The Molasses Debacle
The collapse of the Lehman Brothers had ripples the world over and those ripples quickly turned into a tsunami for the Turks and Caicos Islands. When the bank crumbled so too did the financing for what was planned to be the archipelago’s most modern, most luxurious new hotel – The Ritz Carlton Molasses Reef.
Development of the 9-square mile resort began in earnest in 2001. Following the financial crisis of 2008, the dream eco-resort seemed to have more in common with the ship wreck that inspired its name than with the Ritz’s image of the luxury brand. When the funds dried up, the construction company managing the project was unable to pay its workers, leaving over 400 Chinese construction workers stranded at the site surrounded by semi-built hotel rooms and weed- clogged swimming pools.
The situation quickly deteriorated when the stranded workers allegedly took their employers hostage and demanded the wages owed to them. Media outlets reported that the workers refused to let the contractors leave the island before they were paid. The government were called in to mediate the situation and the contractors were eventually freed.
By March 2013, some four years later, construction had still not restarted at the resort. The tangled casing of the hotel emerged from the frames of unfinished condos. Birds used the structures to construct nests and it appeared that the hotel would become some Indiana-Jones-esque lost city, slowing sinking into the clear white sand.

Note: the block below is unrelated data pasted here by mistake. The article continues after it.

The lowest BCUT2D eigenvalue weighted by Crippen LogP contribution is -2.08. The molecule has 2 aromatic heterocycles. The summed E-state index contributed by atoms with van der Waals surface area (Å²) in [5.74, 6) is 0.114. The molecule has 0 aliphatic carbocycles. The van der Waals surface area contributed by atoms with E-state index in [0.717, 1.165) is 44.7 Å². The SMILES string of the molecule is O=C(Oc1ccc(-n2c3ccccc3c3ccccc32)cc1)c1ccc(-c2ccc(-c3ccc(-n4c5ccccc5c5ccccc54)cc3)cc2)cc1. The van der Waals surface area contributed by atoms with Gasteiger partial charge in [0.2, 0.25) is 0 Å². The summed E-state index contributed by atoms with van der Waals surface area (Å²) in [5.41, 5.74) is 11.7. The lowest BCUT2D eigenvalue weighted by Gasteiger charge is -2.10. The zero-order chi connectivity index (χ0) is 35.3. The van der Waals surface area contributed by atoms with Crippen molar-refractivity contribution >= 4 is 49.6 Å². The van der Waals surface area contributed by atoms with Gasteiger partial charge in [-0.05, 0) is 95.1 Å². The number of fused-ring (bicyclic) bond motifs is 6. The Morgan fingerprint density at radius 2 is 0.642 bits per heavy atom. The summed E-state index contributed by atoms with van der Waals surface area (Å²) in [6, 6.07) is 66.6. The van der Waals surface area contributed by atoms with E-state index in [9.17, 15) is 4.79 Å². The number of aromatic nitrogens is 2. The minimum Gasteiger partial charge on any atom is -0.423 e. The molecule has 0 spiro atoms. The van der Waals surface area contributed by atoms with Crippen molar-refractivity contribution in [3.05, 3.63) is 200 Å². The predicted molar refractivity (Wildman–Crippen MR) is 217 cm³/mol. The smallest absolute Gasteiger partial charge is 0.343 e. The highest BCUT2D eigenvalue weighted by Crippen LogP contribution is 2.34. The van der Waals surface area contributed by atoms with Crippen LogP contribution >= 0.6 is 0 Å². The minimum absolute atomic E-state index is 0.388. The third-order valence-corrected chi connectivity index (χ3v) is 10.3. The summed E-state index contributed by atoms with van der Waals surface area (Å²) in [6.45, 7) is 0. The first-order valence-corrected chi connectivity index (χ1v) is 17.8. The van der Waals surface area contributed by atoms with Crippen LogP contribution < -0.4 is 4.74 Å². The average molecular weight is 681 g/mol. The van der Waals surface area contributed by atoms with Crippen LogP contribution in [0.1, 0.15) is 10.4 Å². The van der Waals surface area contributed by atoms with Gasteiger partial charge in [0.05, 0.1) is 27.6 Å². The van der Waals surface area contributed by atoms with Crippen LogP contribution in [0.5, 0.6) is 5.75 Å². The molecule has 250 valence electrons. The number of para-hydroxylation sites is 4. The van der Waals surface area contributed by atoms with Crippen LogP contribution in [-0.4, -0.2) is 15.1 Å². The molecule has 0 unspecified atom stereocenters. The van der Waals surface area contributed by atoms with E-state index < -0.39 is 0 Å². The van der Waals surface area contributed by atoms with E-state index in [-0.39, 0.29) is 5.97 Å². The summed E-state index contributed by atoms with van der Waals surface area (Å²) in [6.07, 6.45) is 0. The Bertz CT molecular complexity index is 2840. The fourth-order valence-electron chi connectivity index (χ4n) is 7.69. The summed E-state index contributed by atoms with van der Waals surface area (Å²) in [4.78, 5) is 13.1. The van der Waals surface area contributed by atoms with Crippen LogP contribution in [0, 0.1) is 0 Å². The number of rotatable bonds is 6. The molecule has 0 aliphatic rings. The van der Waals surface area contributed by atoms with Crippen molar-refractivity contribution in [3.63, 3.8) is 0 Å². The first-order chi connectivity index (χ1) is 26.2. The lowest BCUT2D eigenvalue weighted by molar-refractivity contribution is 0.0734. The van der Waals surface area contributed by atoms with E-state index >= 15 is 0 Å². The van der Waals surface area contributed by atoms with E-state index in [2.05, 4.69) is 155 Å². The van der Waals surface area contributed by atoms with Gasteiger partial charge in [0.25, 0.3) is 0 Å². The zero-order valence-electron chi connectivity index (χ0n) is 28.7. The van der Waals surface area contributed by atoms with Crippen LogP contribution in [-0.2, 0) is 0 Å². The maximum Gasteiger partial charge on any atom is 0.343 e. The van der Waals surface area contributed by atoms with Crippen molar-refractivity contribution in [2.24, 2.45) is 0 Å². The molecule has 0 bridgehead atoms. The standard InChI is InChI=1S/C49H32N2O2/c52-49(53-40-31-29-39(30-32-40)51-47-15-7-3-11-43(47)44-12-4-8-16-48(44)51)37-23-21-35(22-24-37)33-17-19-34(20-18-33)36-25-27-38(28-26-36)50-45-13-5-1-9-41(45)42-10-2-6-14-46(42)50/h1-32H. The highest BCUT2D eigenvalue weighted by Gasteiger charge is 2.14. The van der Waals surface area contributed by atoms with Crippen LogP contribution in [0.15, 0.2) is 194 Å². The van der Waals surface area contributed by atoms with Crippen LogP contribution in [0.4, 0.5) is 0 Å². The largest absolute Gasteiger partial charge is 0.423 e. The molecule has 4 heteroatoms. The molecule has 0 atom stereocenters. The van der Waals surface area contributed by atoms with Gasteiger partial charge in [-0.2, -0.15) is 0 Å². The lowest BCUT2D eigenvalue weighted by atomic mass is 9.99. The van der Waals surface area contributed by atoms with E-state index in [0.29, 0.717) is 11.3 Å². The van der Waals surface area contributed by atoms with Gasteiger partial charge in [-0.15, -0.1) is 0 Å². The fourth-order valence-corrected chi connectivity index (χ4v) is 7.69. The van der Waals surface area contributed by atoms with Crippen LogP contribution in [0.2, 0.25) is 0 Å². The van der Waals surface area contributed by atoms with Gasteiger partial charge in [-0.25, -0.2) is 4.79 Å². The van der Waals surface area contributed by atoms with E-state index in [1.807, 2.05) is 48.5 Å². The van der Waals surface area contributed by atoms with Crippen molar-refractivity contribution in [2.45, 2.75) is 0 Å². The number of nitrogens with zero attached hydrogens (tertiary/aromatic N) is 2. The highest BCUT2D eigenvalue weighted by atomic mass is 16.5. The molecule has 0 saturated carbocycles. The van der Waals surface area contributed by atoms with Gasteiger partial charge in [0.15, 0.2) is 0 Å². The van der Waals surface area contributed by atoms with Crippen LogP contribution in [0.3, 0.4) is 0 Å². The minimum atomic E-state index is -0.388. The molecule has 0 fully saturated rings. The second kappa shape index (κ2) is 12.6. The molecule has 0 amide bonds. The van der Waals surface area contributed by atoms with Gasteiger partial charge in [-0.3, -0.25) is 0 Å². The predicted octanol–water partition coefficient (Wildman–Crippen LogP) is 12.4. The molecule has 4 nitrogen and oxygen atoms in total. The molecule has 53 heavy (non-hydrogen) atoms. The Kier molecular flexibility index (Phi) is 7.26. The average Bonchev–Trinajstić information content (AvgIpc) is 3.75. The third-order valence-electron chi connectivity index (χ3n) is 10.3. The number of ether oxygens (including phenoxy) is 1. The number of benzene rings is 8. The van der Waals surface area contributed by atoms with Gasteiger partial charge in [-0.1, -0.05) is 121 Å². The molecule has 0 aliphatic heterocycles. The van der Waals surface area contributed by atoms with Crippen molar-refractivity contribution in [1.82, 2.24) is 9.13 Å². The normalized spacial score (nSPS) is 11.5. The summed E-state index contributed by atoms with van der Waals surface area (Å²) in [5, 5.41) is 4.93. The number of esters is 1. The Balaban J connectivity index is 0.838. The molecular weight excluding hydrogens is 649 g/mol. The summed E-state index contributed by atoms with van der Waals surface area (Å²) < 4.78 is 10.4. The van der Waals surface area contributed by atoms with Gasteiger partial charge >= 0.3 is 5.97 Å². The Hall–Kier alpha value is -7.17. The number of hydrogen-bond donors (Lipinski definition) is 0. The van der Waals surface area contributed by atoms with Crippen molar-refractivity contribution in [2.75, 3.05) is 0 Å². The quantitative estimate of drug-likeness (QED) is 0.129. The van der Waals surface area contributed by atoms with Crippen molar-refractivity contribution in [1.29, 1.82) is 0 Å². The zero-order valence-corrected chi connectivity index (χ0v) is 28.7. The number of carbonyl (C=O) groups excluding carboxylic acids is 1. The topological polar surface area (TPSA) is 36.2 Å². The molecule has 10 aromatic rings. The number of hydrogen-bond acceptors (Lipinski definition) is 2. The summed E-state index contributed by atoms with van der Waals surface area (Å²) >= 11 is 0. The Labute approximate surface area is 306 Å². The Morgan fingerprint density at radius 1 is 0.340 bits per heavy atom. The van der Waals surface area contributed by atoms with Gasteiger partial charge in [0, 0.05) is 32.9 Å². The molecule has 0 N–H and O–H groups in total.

However, hope was in sight. An unexpected rebound in the global luxury property market salvaged the project. In December 2012, the site had been bought by new developers who were being advised by London-based Kew Capital LLP. About $300 million had been put into the resort by previous owners and a new consortium of developers estimate a further investment of $130 million would be needed to complete the project.
In September 2013 Apex Development, the latest development management company for the project, named a new CEO for the project. The Ritz Carlton Molasses Reef will include 115 hotel rooms, condominiums, a $12 million spa, a beach club and a watersports centre. The resort will be spread across 1,600 feet of beach front and will only be accessible by boat or helicopter.
With development now underway once more, the current owners hope that this time the resort will have more luck than the shipwreck which so appropriately donates its name.
Work in progress
Posted by: Turkscaicos-islands.com